The evolution of the bathroom predator
Elizabeth Hascher | Thursday, April 14, 2016
In 1972, the Equal Rights Amendment (ERA) was passed by Congress. After being introduced in every session since 1923, it finally saw progress, due in large part to the second wave of the women’s movement. As the campaign to ratify the ERA in the states waged on, however, opposing groups began to coalesce in a countermovement characterized by the religious right.
Led by Phyllis Schlafly, conservative groups raised their concerns about the legislation, including fears of women being sent into combat, privacy rights being overturned and women losing their right to be supported by their husbands. Perhaps the most powerful weapon to emerge from this countermovement that remains a feature of contemporary social and political discourse is the narrative of the bathroom predator.
Schlafly and the Stop ERA campaign saw potential to mobilize women by uniting them in fear of losing privacy and security in places they felt safe — not just in the home, but also in sex-segregated bathrooms. Pamphlets were produced that rebranded the ERA as the “Common Toilet” law, proposing that passage of the ERA would mean all restrooms would immediately become unisex.
Equal rights suddenly became an issue not of rights and freedom but of safety. Leaders of the ERA countermovement suggested that it would allow sexual predators to lurk in bathrooms until an opportune moment presented itself in which they could leap out and assault an unsuspecting woman. Thus, the bathroom predator was born. This narrative continues to be used as a tool to either slow progress for other marginalized groups or prop up discriminatory measures in various states and localities today.
In November 2015, voters in Houston voted overwhelmingly in favor of repealing the city’s Houston Equal Rights Ordinance, or HERO. The ordinance was aimed at prohibiting discrimination against 15 different classes of people, but opponents chose to focus attention on its application to transgender residents’ use of public restrooms. It was rebranded as the “bathroom bill,” and ads and signs that advocated for prohibiting dangerous men from entering women’s restrooms were widespread. The narrative of the lurking bathroom predator served once again as a mechanism for mobilizing voters to get to the polls and repeal an anti-discrimination measure.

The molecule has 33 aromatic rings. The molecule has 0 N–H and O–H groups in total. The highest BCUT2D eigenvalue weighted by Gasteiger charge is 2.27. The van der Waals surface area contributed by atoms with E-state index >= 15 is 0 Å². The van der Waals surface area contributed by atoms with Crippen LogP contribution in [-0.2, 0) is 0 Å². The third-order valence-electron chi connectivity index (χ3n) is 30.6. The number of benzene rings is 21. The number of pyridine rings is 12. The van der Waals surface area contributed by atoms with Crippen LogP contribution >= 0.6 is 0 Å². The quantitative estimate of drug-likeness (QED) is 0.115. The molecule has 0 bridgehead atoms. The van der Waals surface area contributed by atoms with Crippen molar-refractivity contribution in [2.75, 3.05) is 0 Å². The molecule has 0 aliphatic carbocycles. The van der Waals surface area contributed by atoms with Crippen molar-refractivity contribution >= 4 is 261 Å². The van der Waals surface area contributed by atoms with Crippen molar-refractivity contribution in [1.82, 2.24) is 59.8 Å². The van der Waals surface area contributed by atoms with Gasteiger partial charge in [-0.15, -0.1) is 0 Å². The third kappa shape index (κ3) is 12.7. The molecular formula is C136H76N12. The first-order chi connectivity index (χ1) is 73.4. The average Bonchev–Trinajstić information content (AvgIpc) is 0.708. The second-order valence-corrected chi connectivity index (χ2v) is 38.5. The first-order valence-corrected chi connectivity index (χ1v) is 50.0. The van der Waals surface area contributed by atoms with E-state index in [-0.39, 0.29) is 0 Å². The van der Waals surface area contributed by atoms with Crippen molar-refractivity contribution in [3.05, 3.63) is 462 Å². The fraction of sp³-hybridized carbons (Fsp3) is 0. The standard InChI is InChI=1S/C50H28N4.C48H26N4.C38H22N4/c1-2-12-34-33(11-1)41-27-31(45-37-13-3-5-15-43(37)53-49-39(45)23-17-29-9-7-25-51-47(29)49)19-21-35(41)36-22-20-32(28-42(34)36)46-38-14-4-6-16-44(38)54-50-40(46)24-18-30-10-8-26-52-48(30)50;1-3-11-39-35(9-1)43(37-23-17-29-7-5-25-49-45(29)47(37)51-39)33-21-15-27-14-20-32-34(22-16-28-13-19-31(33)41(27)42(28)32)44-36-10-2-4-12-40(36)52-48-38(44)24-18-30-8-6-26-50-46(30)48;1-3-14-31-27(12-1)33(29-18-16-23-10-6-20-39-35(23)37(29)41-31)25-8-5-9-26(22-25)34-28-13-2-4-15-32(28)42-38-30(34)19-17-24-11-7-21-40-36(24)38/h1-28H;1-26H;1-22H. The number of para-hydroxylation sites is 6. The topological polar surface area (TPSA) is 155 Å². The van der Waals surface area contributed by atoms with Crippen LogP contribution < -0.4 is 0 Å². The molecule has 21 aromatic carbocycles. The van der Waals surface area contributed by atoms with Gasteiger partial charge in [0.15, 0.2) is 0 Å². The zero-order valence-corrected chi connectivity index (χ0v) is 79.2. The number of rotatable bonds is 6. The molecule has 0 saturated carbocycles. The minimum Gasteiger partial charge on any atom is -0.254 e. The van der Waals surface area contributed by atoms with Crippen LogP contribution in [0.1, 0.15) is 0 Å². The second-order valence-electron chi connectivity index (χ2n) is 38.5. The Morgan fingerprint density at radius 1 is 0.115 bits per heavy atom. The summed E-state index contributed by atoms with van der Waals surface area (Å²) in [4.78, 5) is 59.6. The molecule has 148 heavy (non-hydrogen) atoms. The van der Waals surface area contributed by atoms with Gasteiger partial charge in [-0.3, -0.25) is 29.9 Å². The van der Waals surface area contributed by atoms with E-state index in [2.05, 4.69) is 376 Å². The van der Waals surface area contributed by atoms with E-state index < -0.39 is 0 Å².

Until recently, the pervasive threat of restroom sexual assailants was used to justify opposition to more general equal rights legislation. However, on March 23, state legislators in North Carolina passed the Public Facilities Privacy and Security Act, which allows for discrimination based on gender identity and sexual orientation and also restricts municipal governments from passing measures that would offer protection to these groups. Additionally, all public institutions are now required to post signs stating that bathrooms are to be segregated only based on biological sex.
At least three people have filed federal lawsuits against the act thus far. Companies such as Paypal have cancelled plans to expand in North Carolina, and Bruce Springsteen even cancelled a scheduled performance, saying, “Some things are more important than a rock show.” Whether the act will be implemented in its current form remains questionable, but for now, the mysterious bathroom predator has struck again, enabling lawmakers to limit freedoms and prop up discrimination against marginalized groups in society.
We must stop allowing the narrative of the bathroom assailant to scare us away from ensuring the rights, freedoms and the protection of dignity of those in our society who are most frequently discriminated against. There are legitimate conversations to be had on the details of controversial legislation such as the law in North Carolina and similar measures recently passed by South Dakota and Mississippi.
However, if we focus on the idea that a simple sign posted outside a bathroom door is the only thing stopping a person intent on carrying out a sexual assault from doing so, we have lost sight of reality. This false reassurance that lawmakers feel they are providing is not a valid reason by itself to roll back rights and limit freedoms. Existing laws against assault and their enforcement in every public space should serve as reassurances of our safety, not a plastic sign with a stick figure wearing a skirt.
The views expressed in this column are those of the author and not necessarily those of The Observer.